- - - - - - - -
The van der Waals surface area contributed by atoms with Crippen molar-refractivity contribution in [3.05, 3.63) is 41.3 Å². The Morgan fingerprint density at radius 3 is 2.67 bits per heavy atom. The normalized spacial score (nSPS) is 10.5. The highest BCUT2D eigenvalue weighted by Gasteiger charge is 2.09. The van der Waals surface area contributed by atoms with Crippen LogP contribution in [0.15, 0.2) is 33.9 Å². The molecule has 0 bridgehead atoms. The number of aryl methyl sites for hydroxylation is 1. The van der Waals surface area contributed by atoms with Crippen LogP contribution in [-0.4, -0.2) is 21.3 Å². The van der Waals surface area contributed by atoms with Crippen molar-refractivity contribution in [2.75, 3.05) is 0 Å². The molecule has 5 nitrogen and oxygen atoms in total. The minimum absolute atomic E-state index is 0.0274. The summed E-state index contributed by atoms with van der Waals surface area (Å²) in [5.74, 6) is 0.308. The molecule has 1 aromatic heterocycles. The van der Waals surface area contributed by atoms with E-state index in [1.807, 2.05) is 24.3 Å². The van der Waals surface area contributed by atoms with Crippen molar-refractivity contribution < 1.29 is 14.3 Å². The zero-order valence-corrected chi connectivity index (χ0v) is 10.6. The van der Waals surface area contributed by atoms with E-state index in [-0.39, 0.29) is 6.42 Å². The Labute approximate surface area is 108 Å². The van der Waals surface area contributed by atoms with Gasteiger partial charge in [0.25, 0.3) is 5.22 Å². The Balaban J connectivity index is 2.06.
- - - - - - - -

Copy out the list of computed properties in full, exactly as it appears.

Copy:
The van der Waals surface area contributed by atoms with Crippen molar-refractivity contribution in [3.05, 3.63) is 41.3 Å². The Morgan fingerprint density at radius 3 is 2.67 bits per heavy atom. The normalized spacial score (nSPS) is 10.5. The highest BCUT2D eigenvalue weighted by Gasteiger charge is 2.09. The van der Waals surface area contributed by atoms with Crippen LogP contribution in [0.15, 0.2) is 33.9 Å². The molecule has 0 bridgehead atoms. The number of aryl methyl sites for hydroxylation is 1. The van der Waals surface area contributed by atoms with Crippen LogP contribution in [-0.4, -0.2) is 21.3 Å². The van der Waals surface area contributed by atoms with Crippen molar-refractivity contribution in [2.75, 3.05) is 0 Å². The molecule has 5 nitrogen and oxygen atoms in total. The minimum absolute atomic E-state index is 0.0274. The summed E-state index contributed by atoms with van der Waals surface area (Å²) in [5.74, 6) is 0.308. The molecule has 1 aromatic heterocycles. The van der Waals surface area contributed by atoms with E-state index in [1.807, 2.05) is 24.3 Å². The van der Waals surface area contributed by atoms with Crippen molar-refractivity contribution < 1.29 is 14.3 Å². The zero-order valence-corrected chi connectivity index (χ0v) is 10.6. The van der Waals surface area contributed by atoms with E-state index in [-0.39, 0.29) is 6.42 Å². The Labute approximate surface area is 108 Å². The van der Waals surface area contributed by atoms with Gasteiger partial charge in [0.25, 0.3) is 5.22 Å². The Balaban J connectivity index is 2.06.